Tips to Handle Peer Pressure
Tips to Handle Peer Pressure
Parents’ Role in Helping Their Children Cope with Peer Pressure
Young people between the ages of nine and nineteen are in a very formative stage. They are absorbing everything that is happening around them, which makes the role of parents even more crucial. As far as peer pressure is concerned, only parents can assess their children and take steps to solve this very important problem so that their kids can have a balanced approach towards their friends. Here are a few strategies that can help parents nurture their youngsters’ self esteem so that they can handle peer pressure in a positive way.
Help your children and accept themselves the way they are.
If parents are successful in helping their children believe they are good the way they are, there is no need for them to imitate others. Children and teenagers should learn to be proud of themselves, their thinking, and their physiques. They should know that they are unique and should enjoy their uniqueness instead of following others. Parents, of course, believe all these things about their kids, but they rarely discuss them openly. However, if parents don’t share this, their children will never learn to trust themselves and will blindly follow their friends.
Be available to your children at all times.
A strong connection and frequent communication between parents and children can go a long way in helping children handle peer pressure in a positive and constructive way. Let your children know they can come to you anytime they have a problem. Reassure them that you, too, consider their problems to be serious, and discuss different strategies for dealing with or reducing peer pressure.
Listen before you comment!
It’s imperative that parents listen to their young children patiently and attentively. Try not to interrupt their narration of the problem. First listen to what they have observed and decided regarding a particular issue, then help them to look at the issue from a different angle. Never tell them that their observation or decision is wrong. Rather, show them that there is another side of the coin that may be more beneficial to consider.
For example, if your teenage girl wants to have a late-night party with her friends, but you are scared about their safety, make a compromise and offer some other options, for example arranging a party at your own home or another safe place. Additionally, arrange for the party to take place at a more reasonable time so that the kids can return home before it’s very late. Explain to your daughter and her friends that these measures are for their security.
Teach your kids moral values that will help them to be assertive.
Parents cannot be with their youngsters all the time; therefore, they should teach their children moral values that will mould them into good, strong and confident people. If moral values are taught practically and if parents lead by example, children will absorb those values until they become an integral part of their personality. In this way, parents can help build a strong character in their kids. If this task is accomplished, children will stand up firmly against negative peer pressure; they will be assertive about their own values.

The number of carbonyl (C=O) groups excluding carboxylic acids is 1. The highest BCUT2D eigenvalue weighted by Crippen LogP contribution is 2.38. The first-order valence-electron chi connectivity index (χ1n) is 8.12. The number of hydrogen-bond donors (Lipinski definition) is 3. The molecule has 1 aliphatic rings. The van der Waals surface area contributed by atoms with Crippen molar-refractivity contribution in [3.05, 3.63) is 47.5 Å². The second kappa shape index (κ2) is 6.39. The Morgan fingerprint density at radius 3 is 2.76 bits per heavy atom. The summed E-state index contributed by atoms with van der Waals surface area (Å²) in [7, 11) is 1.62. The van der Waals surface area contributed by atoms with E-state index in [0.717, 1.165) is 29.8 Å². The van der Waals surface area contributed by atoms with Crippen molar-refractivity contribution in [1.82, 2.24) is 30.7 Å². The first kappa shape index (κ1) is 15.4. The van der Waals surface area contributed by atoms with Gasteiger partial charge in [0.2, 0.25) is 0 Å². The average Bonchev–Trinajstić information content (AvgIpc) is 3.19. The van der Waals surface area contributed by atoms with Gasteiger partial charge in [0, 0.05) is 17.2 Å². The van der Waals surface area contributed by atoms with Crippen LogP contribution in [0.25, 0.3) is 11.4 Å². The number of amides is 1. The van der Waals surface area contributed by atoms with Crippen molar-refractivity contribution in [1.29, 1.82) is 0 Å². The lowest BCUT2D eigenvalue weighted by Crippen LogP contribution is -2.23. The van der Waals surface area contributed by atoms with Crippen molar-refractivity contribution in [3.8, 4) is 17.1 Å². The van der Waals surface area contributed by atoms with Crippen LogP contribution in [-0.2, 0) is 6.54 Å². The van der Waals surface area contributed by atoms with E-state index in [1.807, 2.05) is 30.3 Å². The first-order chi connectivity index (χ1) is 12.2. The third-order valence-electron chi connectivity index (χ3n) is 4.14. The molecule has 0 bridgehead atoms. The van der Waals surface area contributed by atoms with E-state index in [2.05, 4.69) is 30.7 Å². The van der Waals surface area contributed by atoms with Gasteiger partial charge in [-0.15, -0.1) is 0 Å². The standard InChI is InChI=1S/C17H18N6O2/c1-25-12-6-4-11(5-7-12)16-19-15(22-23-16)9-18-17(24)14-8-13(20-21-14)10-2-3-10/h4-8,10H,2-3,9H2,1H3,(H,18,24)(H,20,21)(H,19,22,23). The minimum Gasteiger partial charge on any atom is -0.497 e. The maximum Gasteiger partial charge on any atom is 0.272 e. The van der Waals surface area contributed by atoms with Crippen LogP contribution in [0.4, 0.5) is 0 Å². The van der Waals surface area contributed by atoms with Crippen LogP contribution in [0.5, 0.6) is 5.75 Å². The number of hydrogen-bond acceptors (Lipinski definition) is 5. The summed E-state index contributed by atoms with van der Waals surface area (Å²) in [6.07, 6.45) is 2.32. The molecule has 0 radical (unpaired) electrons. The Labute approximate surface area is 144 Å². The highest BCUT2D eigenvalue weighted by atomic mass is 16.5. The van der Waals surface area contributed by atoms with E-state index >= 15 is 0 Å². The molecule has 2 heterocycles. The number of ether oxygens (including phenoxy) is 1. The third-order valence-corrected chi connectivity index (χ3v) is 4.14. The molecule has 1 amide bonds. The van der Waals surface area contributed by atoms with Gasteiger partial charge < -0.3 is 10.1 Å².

Teach them how to disagree with their peers respectfully.
Mostly children in their preteens and teens are very aggressive and jump into a quarrel for apparently very negligible reasons. There are other children who don’t like to be dragged into an argument and who give in to peer pressure instead. Parents need to focus on this very important aspect of their youngsters’ lives and teach them a variety of strategies for disagreeing respectfully and amicably rather than arrogantly and rudely. Children should know how to maintain the individuality of their personality and be a part of a group at the same time.
Encourage diversity in their circle of friends.
Parents should make a conscious effort to encourage diversity in their young children’s peer groups. If they interact with people coming from different classes of society, different religions, or different regions or countries, this kind of diverse interaction will make them more receptive to learning new ideas and appreciating perspectives different from their own. This diversity will also help them realize that the world is full of unique people and all of them are important in their own way. By the same token, kids will realize that their ideas or approach towards a particular issue are also important and that they don’t need to change them because of peer pressure.
Ignore little things!
Sometimes, parents criticize their tweens and teens for absolutely everything, which makes them feel insecure. When kids feel that they are being criticized all the time, they take it as a threat to their newly found independence. As a result, they start hiding things from parents and behaving rudely. Hence, parents should ignore small, unimportant issues like hairstyles, fashion choices, or even the use of certain words and language. Children will mature and come out of this tumultuous phase of life with time.http://www.pakparenting.com/1145-2/http://www.pakparenting.com/wp-content/uploads/2016/02/parents-and-peer-pressure.jpghttp://www.pakparenting.com/wp-content/uploads/2016/02/parents-and-peer-pressure-150x150.jpgParenting Digital NativesPeer Pressurechildren,how to handle peer pressure?,Pakistani parents,parents,peer pressure,preteens,teens,tips to handle pressureTips to Handle Peer Pressure Parents' Role in Helping Their Children Cope with Peer Pressure Young people between the ages of nine and nineteen are in a very formative stage. They are absorbing everything that is happening around them, which makes the role of parents even more crucial. As far as...Pak Parenting Teamkhadija Imtinanadmin@pakparenting.comAdministratorPak Parenting